I see nothing about where the Samaritan then went on a bombing campaign. Maybe you can.

      • Yep, that’s covered in the parable. Jesus was suggesting that the neighbourly thing to do was to help the beaten man. If Syria (or more precisely, the Syrian people) is the beaten man, then according to the parable, we should offer what assistance we can.

        • RedLogix

          The ‘help’ mentioned in the parable, involved taking the beaten man to a place of safety and paying for his on-going care.

          Now I understand that by way of parallel you are proposing that the ‘Samaritan’ should then have armed himself to the teeth and gone off to pursue the ‘robbers’ to stop them beating yet more victims.

          But this could have never been something Jesus would have advocated. If asked He would have said this ‘was a task for the king’. In other words, not the Samaritan himself, but for the ‘authority’ of the day.

          The only effective means humans have ever devised to tackle lawlessness and violence has been to surrender our personal desires for revenge and retribution in favour of a higher authority to whom we entrust the task of establishing – by force where necessary – peace and justice.

          The parable does not speak to this. It speaks to a personal responsibility we all bear to be compassionate for those we find in trouble and are weaker than us. It means we DO have a personal duty of compassion for the victims of Daesh, but not the right to inflict more chaos in the name of ‘helping’ them.

          • weka

            “The only effective means humans have ever devised to tackle lawlessness and violence has been to surrender our personal desires for revenge and retribution in favour of a higher authority to whom we entrust the task of establishing – by force where necessary – peace and justice.”

            That’s the crux of it for me. Who should be the higher authority in this situation? Not the Brits (nor, needless to say, the Americans).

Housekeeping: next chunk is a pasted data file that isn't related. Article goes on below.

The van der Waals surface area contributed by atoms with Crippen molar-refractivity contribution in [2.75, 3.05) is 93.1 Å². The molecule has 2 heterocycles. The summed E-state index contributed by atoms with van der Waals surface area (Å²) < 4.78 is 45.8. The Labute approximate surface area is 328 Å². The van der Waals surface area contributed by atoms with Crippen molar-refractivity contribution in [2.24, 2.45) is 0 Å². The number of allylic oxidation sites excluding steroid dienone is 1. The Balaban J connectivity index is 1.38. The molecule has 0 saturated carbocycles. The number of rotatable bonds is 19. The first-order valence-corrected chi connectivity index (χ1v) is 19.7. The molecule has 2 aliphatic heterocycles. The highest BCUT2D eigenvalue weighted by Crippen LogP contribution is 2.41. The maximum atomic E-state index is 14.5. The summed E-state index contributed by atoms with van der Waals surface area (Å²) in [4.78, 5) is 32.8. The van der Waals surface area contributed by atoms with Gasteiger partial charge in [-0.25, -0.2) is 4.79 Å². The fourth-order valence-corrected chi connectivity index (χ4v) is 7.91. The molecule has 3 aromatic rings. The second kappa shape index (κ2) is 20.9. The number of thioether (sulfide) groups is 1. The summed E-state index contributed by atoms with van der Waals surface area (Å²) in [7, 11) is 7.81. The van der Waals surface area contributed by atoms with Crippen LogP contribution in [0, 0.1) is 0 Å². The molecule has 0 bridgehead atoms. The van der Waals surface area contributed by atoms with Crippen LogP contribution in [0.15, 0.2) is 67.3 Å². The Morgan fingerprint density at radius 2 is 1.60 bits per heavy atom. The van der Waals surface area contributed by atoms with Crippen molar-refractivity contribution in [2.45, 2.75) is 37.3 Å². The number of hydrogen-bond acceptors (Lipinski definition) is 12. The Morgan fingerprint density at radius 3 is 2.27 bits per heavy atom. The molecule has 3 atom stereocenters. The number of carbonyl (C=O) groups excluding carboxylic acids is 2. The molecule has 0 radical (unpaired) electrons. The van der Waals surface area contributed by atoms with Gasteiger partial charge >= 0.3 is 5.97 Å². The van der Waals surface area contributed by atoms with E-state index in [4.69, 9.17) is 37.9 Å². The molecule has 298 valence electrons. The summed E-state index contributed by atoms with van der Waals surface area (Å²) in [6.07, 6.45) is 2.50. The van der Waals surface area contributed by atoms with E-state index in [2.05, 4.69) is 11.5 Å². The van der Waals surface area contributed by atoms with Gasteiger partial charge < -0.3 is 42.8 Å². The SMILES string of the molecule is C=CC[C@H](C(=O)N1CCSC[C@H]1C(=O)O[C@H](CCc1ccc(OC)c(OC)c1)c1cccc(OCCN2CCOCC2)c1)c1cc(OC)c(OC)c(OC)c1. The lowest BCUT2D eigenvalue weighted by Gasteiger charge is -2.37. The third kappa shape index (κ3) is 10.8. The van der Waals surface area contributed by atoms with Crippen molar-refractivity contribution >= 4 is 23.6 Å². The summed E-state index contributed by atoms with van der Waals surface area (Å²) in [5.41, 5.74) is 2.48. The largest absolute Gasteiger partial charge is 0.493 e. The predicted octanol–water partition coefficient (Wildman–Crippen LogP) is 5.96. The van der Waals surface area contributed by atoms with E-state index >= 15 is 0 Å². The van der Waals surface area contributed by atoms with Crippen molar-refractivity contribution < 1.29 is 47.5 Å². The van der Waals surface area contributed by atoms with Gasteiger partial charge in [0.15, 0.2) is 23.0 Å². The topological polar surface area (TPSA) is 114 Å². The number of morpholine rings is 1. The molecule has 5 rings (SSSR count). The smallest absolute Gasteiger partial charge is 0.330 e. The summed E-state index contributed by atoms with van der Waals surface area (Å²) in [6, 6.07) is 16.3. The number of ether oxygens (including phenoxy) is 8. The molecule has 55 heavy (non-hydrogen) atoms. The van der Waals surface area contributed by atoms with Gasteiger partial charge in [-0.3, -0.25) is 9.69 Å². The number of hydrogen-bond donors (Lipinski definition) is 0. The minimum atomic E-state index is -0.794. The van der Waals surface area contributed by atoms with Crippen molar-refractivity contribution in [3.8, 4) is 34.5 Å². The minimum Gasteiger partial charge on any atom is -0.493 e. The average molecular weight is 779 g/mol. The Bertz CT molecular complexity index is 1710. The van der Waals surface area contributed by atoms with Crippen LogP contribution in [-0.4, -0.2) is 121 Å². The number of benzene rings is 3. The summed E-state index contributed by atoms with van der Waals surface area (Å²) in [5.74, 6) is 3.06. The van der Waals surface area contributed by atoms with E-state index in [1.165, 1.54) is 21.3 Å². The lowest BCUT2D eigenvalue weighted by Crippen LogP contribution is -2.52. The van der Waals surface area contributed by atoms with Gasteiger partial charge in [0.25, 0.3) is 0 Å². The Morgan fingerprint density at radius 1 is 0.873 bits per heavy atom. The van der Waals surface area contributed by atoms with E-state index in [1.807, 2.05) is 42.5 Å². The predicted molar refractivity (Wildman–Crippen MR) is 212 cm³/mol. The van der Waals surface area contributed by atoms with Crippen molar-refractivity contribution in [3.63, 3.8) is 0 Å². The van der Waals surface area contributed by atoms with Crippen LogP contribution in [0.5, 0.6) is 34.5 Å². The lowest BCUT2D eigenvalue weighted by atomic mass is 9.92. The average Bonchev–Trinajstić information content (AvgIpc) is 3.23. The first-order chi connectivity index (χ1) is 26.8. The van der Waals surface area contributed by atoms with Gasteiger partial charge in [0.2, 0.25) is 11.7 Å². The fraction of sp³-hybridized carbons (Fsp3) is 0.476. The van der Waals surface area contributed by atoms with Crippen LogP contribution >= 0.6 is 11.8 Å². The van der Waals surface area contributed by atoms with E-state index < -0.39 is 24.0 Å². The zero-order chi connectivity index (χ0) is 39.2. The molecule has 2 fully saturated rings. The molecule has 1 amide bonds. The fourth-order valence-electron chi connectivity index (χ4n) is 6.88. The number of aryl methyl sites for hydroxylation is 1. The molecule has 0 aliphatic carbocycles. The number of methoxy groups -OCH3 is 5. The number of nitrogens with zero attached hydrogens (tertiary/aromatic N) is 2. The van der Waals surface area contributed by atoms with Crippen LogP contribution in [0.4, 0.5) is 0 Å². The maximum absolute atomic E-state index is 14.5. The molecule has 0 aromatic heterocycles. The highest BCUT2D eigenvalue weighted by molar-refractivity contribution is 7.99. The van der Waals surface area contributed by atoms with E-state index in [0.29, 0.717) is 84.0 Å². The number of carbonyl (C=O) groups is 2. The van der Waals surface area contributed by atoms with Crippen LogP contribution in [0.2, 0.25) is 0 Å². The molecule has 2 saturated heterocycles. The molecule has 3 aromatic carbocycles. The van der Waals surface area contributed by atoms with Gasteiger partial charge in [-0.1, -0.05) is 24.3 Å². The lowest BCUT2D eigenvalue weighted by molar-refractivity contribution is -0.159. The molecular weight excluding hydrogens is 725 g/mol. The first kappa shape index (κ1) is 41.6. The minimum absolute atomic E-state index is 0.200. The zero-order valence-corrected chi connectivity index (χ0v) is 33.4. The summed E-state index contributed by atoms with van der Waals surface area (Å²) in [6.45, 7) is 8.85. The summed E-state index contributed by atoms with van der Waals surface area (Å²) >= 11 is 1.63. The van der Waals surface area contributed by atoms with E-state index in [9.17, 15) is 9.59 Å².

• RedLogix

              Since the end of WW2 we have, for most practical purposes, been living in a single globalised society. The UN has been it’s, albeit imperfect, global governance. But for much of this period the balance of power has be stubbornly retained by the larger member nations, reducing it’s effectiveness, stifling it’s evolution and discrediting it’s reputation.

              If the pattern of history is to be learnt from in the aftermath of all great conflicts a civilisation either seeks to expand the scope and range of it’s governance, or it collapses. After WW1 we formed the long forgotten League of Nations, post-WW2 the UN. Post whatever we are facing, we will likely re-cast the balance of powers so as the UN becomes more capable.

              If an ordinary dumb-arse person like me can see this, so too can our leaders. They must already know this is the only option we have, yet they dare not say it out loud. Rationally we do have the choice of understanding the consequences of an all-out global conflict, and from fear of them, we could choose to act now. I just want to say this out loud.

              As history also depressingly demonstrates most of the time fear, greed and paranoia, being very powerful emotions, will likely rule the day. Only after the consequences our actions have been suffered, only after the disillusion of our folly is undeniable, are we open to making the rational choice we should have made. The choice we inevitably had to make right from the beginning, which was to sit down and talk.

        • Morrissey

          Except, Te Reo, to continue with your rather laboured analogy, what the British have done is to side with the people doing the beating. The man being attacked by the Saudi/Turkish/Qatari/U.S.-funded criminals (i.e. Al Qaeda, the al-Nusra Front and ISIL, AKA “the moderate opposition”) is the government of Syria.

      • mac1 7.1.2

        I believe you are right on the money, Redlogix.

        I have been thinking and reading a lot about this parable. Martin Luther King said
        that the road to Jericho also needs addressing, and the motivation for the

        The road to Jericho was a well-known road for brigandage since it was a
        lonely road with many opportunities for ambush. In Christ’s time it was